Mexican health authorities acknowledged Sunday that the country's true death toll from the coronavirus pandemic is far higher than thought, saying there were 193,170 “excess” deaths in the year up to Sept. 26, with 139,153 of those judged to be attributable to COVID-19.
That is about 50,000 more deaths than Mexico’s official, test-confirmed death toll of about 89,000, and about 56% higher than the previous estimate of 103,882 pandemic deaths.
Mexico has an extremely low testing rate, and officials had previously acknowledged that many people didn’t get tested or their tests were mishandled. Authorities had earlier presented the estimated COVID-19 death toll of 103,882 after taking into account mishandled tests and some other factors.
But the Health Department said experts had now analyzed databases of death certificates up to late September — the latest date for which complete data was available — to come up with the latest figure of 139,153. The analysis picked up symptoms related to COVID-19 mentioned on death certificates even if they weren't listed as the cause of death.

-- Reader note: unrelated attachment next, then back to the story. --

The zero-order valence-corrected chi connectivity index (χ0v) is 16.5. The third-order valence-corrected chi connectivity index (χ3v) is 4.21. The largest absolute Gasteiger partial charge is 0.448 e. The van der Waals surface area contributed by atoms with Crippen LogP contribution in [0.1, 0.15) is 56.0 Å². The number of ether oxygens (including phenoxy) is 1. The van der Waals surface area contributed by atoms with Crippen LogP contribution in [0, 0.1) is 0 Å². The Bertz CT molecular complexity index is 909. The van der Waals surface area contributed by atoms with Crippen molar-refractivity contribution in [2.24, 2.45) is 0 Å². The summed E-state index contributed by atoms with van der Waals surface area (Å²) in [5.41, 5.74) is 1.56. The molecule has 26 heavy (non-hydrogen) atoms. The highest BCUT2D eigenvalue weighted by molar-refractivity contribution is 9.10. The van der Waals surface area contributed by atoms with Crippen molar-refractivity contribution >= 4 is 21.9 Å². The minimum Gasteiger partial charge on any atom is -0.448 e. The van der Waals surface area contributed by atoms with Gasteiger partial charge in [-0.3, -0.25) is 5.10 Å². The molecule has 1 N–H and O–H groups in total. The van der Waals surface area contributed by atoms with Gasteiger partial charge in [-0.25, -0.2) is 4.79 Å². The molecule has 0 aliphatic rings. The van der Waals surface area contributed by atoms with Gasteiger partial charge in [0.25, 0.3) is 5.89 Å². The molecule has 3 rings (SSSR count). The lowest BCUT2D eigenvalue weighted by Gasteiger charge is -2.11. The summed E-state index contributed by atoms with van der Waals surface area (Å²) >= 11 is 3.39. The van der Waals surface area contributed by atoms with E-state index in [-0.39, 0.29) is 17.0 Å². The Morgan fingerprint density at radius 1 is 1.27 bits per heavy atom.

Excess deaths are calculated by comparing the expected number of deaths from an average of previous years to those in 2020.
The department did not explain the other 54,000 “excess” deaths, but experts in other countries have suggested that more people may have died from non-coronavirus causes simply because hospitals were crowded with COVID-19 patients, or people were wary of seeking medical attention for other illnesses because they feared getting infected.
Mexico has a policy of testing only people who show serious symptoms of coronavirus infection, as well as a tiny sample of the wider population.
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